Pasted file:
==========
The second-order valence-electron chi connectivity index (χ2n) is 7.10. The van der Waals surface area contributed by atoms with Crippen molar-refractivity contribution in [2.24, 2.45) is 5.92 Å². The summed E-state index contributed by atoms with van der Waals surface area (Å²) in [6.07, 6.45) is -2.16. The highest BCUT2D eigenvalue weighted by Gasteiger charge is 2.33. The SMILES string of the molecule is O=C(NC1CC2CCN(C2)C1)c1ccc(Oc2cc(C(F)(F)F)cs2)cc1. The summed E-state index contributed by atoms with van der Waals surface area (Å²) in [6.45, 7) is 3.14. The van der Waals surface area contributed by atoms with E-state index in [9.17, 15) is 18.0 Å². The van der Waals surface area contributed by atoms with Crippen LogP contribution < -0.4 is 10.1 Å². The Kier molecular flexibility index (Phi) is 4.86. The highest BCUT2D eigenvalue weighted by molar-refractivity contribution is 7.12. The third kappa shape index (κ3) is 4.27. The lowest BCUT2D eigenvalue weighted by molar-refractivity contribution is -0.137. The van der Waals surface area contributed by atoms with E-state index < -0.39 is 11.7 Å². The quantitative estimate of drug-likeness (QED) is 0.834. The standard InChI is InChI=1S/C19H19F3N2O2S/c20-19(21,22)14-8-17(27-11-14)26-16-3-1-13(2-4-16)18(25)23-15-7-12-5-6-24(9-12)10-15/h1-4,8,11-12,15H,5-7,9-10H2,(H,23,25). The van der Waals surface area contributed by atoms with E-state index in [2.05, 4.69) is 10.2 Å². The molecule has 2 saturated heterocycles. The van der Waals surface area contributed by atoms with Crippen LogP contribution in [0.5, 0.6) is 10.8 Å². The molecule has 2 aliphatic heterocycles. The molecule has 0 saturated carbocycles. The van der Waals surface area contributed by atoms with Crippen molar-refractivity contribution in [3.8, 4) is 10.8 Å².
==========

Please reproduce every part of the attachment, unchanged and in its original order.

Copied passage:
The second-order valence-electron chi connectivity index (χ2n) is 7.10. The van der Waals surface area contributed by atoms with Crippen molar-refractivity contribution in [2.24, 2.45) is 5.92 Å². The summed E-state index contributed by atoms with van der Waals surface area (Å²) in [6.07, 6.45) is -2.16. The highest BCUT2D eigenvalue weighted by Gasteiger charge is 2.33. The SMILES string of the molecule is O=C(NC1CC2CCN(C2)C1)c1ccc(Oc2cc(C(F)(F)F)cs2)cc1. The summed E-state index contributed by atoms with van der Waals surface area (Å²) in [6.45, 7) is 3.14. The van der Waals surface area contributed by atoms with E-state index in [9.17, 15) is 18.0 Å². The van der Waals surface area contributed by atoms with Crippen LogP contribution < -0.4 is 10.1 Å². The Kier molecular flexibility index (Phi) is 4.86. The highest BCUT2D eigenvalue weighted by molar-refractivity contribution is 7.12. The third kappa shape index (κ3) is 4.27. The lowest BCUT2D eigenvalue weighted by molar-refractivity contribution is -0.137. The van der Waals surface area contributed by atoms with E-state index < -0.39 is 11.7 Å². The quantitative estimate of drug-likeness (QED) is 0.834. The standard InChI is InChI=1S/C19H19F3N2O2S/c20-19(21,22)14-8-17(27-11-14)26-16-3-1-13(2-4-16)18(25)23-15-7-12-5-6-24(9-12)10-15/h1-4,8,11-12,15H,5-7,9-10H2,(H,23,25). The van der Waals surface area contributed by atoms with E-state index in [2.05, 4.69) is 10.2 Å². The molecule has 2 saturated heterocycles. The van der Waals surface area contributed by atoms with Crippen LogP contribution in [0.5, 0.6) is 10.8 Å². The molecule has 2 aliphatic heterocycles. The molecule has 0 saturated carbocycles. The van der Waals surface area contributed by atoms with Crippen molar-refractivity contribution in [3.8, 4) is 10.8 Å².